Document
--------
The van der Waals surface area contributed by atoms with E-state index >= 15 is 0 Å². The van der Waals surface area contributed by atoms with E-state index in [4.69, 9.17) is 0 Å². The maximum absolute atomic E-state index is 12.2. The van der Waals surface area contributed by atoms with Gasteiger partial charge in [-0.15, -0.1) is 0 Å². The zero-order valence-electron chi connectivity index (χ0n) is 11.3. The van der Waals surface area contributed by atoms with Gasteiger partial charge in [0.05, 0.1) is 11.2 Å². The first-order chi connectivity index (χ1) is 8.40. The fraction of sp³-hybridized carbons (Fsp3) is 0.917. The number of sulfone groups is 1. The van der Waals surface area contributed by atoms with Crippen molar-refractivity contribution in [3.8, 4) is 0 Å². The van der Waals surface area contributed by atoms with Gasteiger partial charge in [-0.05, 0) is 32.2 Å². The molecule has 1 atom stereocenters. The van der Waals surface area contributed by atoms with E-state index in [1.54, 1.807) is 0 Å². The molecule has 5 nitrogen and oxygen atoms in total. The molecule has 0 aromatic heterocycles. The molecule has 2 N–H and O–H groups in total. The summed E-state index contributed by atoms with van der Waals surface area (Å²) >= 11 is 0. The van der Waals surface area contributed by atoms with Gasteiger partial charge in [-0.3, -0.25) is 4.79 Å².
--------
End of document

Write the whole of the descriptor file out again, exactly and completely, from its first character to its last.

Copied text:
The van der Waals surface area contributed by atoms with E-state index >= 15 is 0 Å². The van der Waals surface area contributed by atoms with E-state index in [4.69, 9.17) is 0 Å². The maximum absolute atomic E-state index is 12.2. The van der Waals surface area contributed by atoms with Gasteiger partial charge in [-0.15, -0.1) is 0 Å². The zero-order valence-electron chi connectivity index (χ0n) is 11.3. The van der Waals surface area contributed by atoms with Gasteiger partial charge in [0.05, 0.1) is 11.2 Å². The first-order chi connectivity index (χ1) is 8.40. The fraction of sp³-hybridized carbons (Fsp3) is 0.917. The number of sulfone groups is 1. The van der Waals surface area contributed by atoms with Crippen molar-refractivity contribution in [3.8, 4) is 0 Å². The van der Waals surface area contributed by atoms with Gasteiger partial charge in [-0.05, 0) is 32.2 Å². The molecule has 1 atom stereocenters. The van der Waals surface area contributed by atoms with E-state index in [1.54, 1.807) is 0 Å². The molecule has 5 nitrogen and oxygen atoms in total. The molecule has 0 aromatic heterocycles. The molecule has 2 N–H and O–H groups in total. The summed E-state index contributed by atoms with van der Waals surface area (Å²) >= 11 is 0. The van der Waals surface area contributed by atoms with Gasteiger partial charge in [-0.3, -0.25) is 4.79 Å².